FROM Anthony Carnevale
Cracking Down on For-Profit Student Debt The Obama administration released new rules today in hopes of reining in runaway student debt. They’re called gainful employment rules. The idea is to crack down on college programs that make a lot of money through federal student loans but don’t do much to train students for the workforce. The rules will hit the for-profit college industry the hardest. But critics say the new regulations don’t go far enough.
Are the Humanities in Crisis? Only about 12% of all college students major in the humanities, a big change from just 50 years ago, when there were twice as many. Only about 7% major in subjects like English, Music or Art. The cost of college and concerns about employment are funneling more students into business and technology degrees, and we certainly need engineers, scientists and blue collar laborers, but at what price to American culture? Are we raising a generation of Americans that doesn't know enough about the humanities? What does it take to create a well-rounded society? What's at stake in education and society when our curricula become more career-focused and less aimed at creating well-rounded individuals?
Are Public Universities on the Road to Privatization? UCLA's Anderson School of Management offers a full-time MBA program to 720 students each year. By a vote of 53 to 46, the Legislative Assembly of the campus's full faculty has agreed that the program can switch from public funding to relying on donations and increased tuition . Is the Anderson School part of a trend? Are other programs in other public institutions looking to go private?
UCLA Prepares for the Budget Axe State budget cuts mean higher tuition at the University of California, which has tripled to $11,600 in the past ten years. If voters don't give Governor Brown a tax increase, UC tuition could rise to $20,000 or $25,000. Gene Block, the Chancellor at UCLA, says 29 out of 42 Republican legislators have received educational benefits they're denying to future generations.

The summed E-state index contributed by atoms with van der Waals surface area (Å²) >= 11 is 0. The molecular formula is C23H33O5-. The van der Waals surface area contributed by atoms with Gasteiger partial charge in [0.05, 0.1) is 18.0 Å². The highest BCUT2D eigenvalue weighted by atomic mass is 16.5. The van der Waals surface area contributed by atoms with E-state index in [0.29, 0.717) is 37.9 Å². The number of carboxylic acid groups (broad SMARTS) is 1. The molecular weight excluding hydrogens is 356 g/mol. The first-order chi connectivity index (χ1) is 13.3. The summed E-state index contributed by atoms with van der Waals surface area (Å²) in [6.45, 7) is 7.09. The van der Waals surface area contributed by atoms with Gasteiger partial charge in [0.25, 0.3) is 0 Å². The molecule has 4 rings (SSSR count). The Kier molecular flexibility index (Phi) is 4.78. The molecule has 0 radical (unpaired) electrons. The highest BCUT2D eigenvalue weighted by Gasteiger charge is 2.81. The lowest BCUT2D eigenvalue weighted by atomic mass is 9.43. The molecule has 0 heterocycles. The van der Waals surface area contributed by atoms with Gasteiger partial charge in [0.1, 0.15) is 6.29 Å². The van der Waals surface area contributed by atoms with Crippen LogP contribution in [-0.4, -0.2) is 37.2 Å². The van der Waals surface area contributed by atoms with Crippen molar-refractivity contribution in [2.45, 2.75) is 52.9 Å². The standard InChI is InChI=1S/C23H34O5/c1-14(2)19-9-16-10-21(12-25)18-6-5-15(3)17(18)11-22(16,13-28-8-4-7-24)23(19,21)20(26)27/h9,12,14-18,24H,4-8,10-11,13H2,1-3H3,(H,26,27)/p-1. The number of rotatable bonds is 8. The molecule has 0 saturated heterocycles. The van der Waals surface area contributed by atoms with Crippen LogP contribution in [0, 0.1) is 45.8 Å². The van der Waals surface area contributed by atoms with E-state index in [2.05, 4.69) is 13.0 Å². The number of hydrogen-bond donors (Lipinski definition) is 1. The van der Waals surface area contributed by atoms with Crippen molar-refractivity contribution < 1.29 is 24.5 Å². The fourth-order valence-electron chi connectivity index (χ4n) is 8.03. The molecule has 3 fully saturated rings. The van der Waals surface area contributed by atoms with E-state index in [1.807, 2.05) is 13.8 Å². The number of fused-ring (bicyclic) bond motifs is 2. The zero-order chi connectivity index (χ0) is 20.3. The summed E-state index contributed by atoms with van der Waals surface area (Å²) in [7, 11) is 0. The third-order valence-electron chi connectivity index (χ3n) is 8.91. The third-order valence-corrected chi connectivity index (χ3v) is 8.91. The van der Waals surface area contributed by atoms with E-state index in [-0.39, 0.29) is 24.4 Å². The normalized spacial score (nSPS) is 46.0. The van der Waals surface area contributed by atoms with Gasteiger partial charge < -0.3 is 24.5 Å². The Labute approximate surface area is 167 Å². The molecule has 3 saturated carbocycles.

How Much Does College Matter? It's that time of year when high-school seniors and their parents are biting their fingernails over college admissions. Seventy percent have probably been accepted to some four-year institution. The question now is where to go. We look at the past 10 years of increases in applications to the elite, most exclusive schools, and the multi-billion-dollar college-admissions industry, financed by parents' hopes for their children.
How Much Does College Matter? As President Obama makes yet another speech about America's future, more than a million high school seniors are deciding about college. No less than 70 percent will be accepted somewhere, most often near home. But many will have been recruited by the most elite schools, even though they'll never get in. From Harvard on down, schools encourage "application inflation," because the more they reject the better their reputations. Are they really that good? Are they worth all that money? We look at the past 10 years of increases in applications to the elite, most exclusive schools, and hear about the strange and expensive world of college admissions.
Trump, the GOP and the rule of law Conservatives — and some Republicans — are criticizing the President for "the mess he made" in firing FBI Director James Comey. We hear about a potential successor, the possibility of "obstruction of justice" and the constitutional separation of powers.
Trump's intelligence disclosures cause chaos On the eve of departure for his first trip overseas, President Trump is embroiled in another controversy. It's about reports that he shared highly classified information with two high-ranking Russians.